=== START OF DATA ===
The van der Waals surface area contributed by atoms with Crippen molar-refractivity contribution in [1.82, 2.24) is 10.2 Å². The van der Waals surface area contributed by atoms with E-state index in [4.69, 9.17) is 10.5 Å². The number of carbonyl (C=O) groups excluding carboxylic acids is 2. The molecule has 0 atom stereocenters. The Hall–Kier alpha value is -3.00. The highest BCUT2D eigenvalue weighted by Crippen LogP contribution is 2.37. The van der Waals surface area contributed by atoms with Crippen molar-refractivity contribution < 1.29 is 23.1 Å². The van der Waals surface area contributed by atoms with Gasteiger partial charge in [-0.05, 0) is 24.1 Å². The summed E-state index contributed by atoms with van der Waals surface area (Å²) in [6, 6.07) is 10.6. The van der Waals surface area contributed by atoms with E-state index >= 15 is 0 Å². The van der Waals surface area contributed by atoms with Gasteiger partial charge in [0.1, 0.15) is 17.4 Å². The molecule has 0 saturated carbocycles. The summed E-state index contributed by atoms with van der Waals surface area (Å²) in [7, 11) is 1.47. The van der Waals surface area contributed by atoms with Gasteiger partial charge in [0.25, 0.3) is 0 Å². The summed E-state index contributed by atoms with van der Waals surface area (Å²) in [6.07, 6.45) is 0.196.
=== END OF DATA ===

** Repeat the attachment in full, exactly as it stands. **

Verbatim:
The van der Waals surface area contributed by atoms with Crippen molar-refractivity contribution in [1.82, 2.24) is 10.2 Å². The van der Waals surface area contributed by atoms with E-state index in [4.69, 9.17) is 10.5 Å². The number of carbonyl (C=O) groups excluding carboxylic acids is 2. The molecule has 0 atom stereocenters. The Hall–Kier alpha value is -3.00. The highest BCUT2D eigenvalue weighted by Crippen LogP contribution is 2.37. The van der Waals surface area contributed by atoms with Crippen molar-refractivity contribution < 1.29 is 23.1 Å². The van der Waals surface area contributed by atoms with Gasteiger partial charge in [-0.05, 0) is 24.1 Å². The summed E-state index contributed by atoms with van der Waals surface area (Å²) in [6, 6.07) is 10.6. The van der Waals surface area contributed by atoms with E-state index >= 15 is 0 Å². The van der Waals surface area contributed by atoms with Gasteiger partial charge in [0.1, 0.15) is 17.4 Å². The molecule has 0 saturated carbocycles. The summed E-state index contributed by atoms with van der Waals surface area (Å²) in [7, 11) is 1.47. The van der Waals surface area contributed by atoms with Gasteiger partial charge in [0.25, 0.3) is 0 Å². The summed E-state index contributed by atoms with van der Waals surface area (Å²) in [6.07, 6.45) is 0.196.